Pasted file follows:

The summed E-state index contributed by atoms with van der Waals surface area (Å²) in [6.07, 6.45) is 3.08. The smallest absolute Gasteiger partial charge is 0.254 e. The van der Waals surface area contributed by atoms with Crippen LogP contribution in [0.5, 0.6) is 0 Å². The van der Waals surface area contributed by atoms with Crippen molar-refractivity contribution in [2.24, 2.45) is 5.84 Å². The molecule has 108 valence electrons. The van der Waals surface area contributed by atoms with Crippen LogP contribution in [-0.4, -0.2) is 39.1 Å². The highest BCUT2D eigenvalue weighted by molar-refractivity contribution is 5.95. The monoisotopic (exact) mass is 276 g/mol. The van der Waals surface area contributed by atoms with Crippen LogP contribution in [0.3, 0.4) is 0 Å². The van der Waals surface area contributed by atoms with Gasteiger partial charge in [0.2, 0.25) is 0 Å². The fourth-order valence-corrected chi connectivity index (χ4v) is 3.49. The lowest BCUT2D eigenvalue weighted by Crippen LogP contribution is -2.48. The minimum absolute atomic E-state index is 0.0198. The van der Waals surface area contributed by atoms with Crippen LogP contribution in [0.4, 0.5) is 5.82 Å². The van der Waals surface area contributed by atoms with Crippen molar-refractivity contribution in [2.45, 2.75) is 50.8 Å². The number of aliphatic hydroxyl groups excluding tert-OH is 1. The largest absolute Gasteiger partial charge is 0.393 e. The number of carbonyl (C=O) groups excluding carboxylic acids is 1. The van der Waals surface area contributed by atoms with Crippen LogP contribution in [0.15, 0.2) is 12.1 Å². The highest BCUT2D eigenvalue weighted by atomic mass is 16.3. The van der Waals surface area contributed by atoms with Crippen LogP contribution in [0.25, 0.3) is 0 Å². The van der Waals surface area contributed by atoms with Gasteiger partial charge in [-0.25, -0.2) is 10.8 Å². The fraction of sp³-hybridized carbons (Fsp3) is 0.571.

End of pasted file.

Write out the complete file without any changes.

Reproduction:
The summed E-state index contributed by atoms with van der Waals surface area (Å²) in [6.07, 6.45) is 3.08. The smallest absolute Gasteiger partial charge is 0.254 e. The van der Waals surface area contributed by atoms with Crippen LogP contribution in [0.5, 0.6) is 0 Å². The van der Waals surface area contributed by atoms with Crippen molar-refractivity contribution in [2.24, 2.45) is 5.84 Å². The molecule has 108 valence electrons. The van der Waals surface area contributed by atoms with Crippen LogP contribution in [-0.4, -0.2) is 39.1 Å². The highest BCUT2D eigenvalue weighted by molar-refractivity contribution is 5.95. The monoisotopic (exact) mass is 276 g/mol. The van der Waals surface area contributed by atoms with Crippen LogP contribution in [0.3, 0.4) is 0 Å². The van der Waals surface area contributed by atoms with Gasteiger partial charge in [0.2, 0.25) is 0 Å². The fourth-order valence-corrected chi connectivity index (χ4v) is 3.49. The lowest BCUT2D eigenvalue weighted by Crippen LogP contribution is -2.48. The minimum absolute atomic E-state index is 0.0198. The van der Waals surface area contributed by atoms with Crippen LogP contribution in [0.4, 0.5) is 5.82 Å². The van der Waals surface area contributed by atoms with Crippen molar-refractivity contribution in [2.45, 2.75) is 50.8 Å². The number of aliphatic hydroxyl groups excluding tert-OH is 1. The largest absolute Gasteiger partial charge is 0.393 e. The number of carbonyl (C=O) groups excluding carboxylic acids is 1. The van der Waals surface area contributed by atoms with Crippen LogP contribution in [0.15, 0.2) is 12.1 Å². The highest BCUT2D eigenvalue weighted by atomic mass is 16.3. The van der Waals surface area contributed by atoms with Crippen LogP contribution in [0.25, 0.3) is 0 Å². The van der Waals surface area contributed by atoms with Gasteiger partial charge in [-0.25, -0.2) is 10.8 Å². The fraction of sp³-hybridized carbons (Fsp3) is 0.571.